Discussion in 'Article Discussion' started by Tim S, 24 Jul 2007.
All working fine now, thanks for your help...
So, i've been wanting to do this for a while. I just went back and re-scanned the articles, and didn't see anything on automated backup of files for computers! I would definitely like to see that (as I wait for XP to format for a reinstall... sigh). It would have to backup windows machines (as well as linux machines, i guess... )
Another idea that popped in my mind right now is streaming video/music over IP, say to my windows based home theater machine (this may be covered in the article, all I did was scan it real quick. if it is, feel free to point it out to me.)
Maybe this stuff could be done easily, but I don't know squat about linux, and so I would need someone to hold my hand as I did it (read: i need another article )
let me know what you think. Thanks!
Backing up sounds like a good idea
Streaming media just requires some sort of UPnP server software
The articles are nice, however, just copying and pasting commands often doesn't lead to a great understanding, glider has helped you setup a machine, and hopefully you know some foundations now, so it may be an idea to have a little go on your own
apt-get install backuppc
apt-cache search is your friend
so how do i set an ip address on my server so it doesn't get automatically assigned one every time i restart my router or turn off my server.
I have a hunch how to do it thru webadmin:
networking -> network configuration -> network interfaces
under "interfaces active now" i see "lo" and "eth0" but under "interfaces active at boot time" all i see is "lo".
Do i simply add eth0 to interfaces active at boot time and set the IP that way?
Thanks for the help!
You need to set the IP for eth0 to static, and assign some IP adress to it. I use a high IP number, so that the chance of DHCP assigning the same is low (don't know if this can happen). Your static IP should look something like this 192.168.1.* (if you are using standard IP's).
You'll want to set your router DHCP server to assign it a static IP, well thats the easy way. Have a look at your routers config page to do that. Then you need to set the eth0 to come up at boot time and get its ip from DHCP again but this time when it asks the router will give it the same fixed address.
I generally have my DHCP server to assign from a pool from 50-250 and set servers and other fixed address items to <49 ie set your server to 192.168.10.5 and have the router dish out addresses above 192.168.10.50.
Ya, I understand WHAT i need to do. I'm just not sure how to accomplish it.
On my router config, I see where it starts to assign automatically, so i'll want to make this higher than my server ip. I got that.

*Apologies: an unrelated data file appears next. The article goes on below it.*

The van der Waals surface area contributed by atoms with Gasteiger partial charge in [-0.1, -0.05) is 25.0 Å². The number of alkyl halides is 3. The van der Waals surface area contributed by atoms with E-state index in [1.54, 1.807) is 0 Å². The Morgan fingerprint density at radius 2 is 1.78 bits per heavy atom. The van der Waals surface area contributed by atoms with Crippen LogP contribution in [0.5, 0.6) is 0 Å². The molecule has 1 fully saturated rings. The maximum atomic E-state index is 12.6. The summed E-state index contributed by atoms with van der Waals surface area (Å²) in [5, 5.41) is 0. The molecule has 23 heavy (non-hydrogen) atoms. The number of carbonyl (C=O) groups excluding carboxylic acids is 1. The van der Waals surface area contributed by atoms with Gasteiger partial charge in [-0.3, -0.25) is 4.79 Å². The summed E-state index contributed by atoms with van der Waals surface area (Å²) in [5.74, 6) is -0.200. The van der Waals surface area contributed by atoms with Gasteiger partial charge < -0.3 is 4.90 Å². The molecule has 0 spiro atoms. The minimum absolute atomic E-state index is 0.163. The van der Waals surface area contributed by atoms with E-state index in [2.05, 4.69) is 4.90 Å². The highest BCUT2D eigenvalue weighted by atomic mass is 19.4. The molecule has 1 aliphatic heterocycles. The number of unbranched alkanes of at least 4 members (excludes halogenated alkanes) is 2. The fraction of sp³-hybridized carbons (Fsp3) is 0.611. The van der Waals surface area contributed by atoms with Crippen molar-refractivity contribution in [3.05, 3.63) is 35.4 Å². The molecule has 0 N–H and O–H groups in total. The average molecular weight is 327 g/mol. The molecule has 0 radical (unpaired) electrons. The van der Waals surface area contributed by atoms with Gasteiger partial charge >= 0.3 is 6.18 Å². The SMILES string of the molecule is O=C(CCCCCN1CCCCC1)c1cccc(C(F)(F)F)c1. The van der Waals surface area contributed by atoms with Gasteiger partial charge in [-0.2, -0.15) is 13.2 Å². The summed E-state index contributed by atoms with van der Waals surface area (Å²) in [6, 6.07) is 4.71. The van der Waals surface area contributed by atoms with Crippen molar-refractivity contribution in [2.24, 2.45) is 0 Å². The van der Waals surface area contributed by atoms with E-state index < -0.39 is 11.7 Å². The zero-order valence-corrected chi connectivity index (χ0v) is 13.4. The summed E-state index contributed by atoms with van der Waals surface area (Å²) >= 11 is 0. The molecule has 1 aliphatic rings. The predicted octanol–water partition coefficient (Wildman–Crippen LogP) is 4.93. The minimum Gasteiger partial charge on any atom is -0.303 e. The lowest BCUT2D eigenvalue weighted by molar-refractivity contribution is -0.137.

As far as assigning the server a static number, i see "Static DNS 1", "Static DNS 2", and "Static DNS 3". These obviously don't correspond to the number of lan outputs i have on the back of my router (4).
I think it would be easier to set the static IP within linux like millusdk said, only b/c i'm not sure how to do it on my router (I have a linksys wrt54g btw)
any problem with doing that?
The DHCP server dishes out more than just an IP address which is why its preferable to do it that way also it means if you every change your configuration you only have to change it in one place. Give me ten minutes i'll try and find some thing for fixing ips through the router.
edit: Ahh not sure your router can assign static ip's. Bugger have to do this the hard way.
edit2: this link here should sort you out
Edit3: you need to set the IP between 2 and 99 so 192.168.1.2 ---> 192.168.1.99
I have almost the same router as you have (wrt54gl), and from what i can see it is not possible to assign static IP adresse to certain MAC adresses. So it is only possible to do it on the Ubuntu box.
you can set a Static IP in any operating system
More recent DHCP servers do offer the feature, you could allways use DD-WRT (custom firmware) or something (which offers this feature)
why, i was gonna do 106...
thought about flashing the firmware on the router. i don't really have time to screw with it now though. I just want to move this server to the basement so its not a million degrees in my room.
You can assign any number below 254 (in theory). However 0 and 1 are reserved already. So no problem with 106, mine has 200.
Your routers DHCP server assigns addresses from 100 to 254 so if your going to use a fixed you don't want the router to start also assigning that address to an other device... that would be a nightmare to diagnose.
source: one of many.
My router starts assigning IP adresses at 100, but it is set to only allow 50 IP adresses to be assigned at one time.
it would be a good idea for you to assing <100 then, Because the IP's are assigned randomly, the one you have chosen could be assigned and cause you unforseen problems
Best to just avoid the problem if possible
I know, but when it says 50 IP adresses it is adresses from 100-150 and it assigns based on mac adress starting at 100, then 101, 102 and so forth
Im my experience its pretty random, just picking a number from the range
phpmyadmin isn't showing up in apache. I've installed every thing but it's not working.
Separate names with a comma.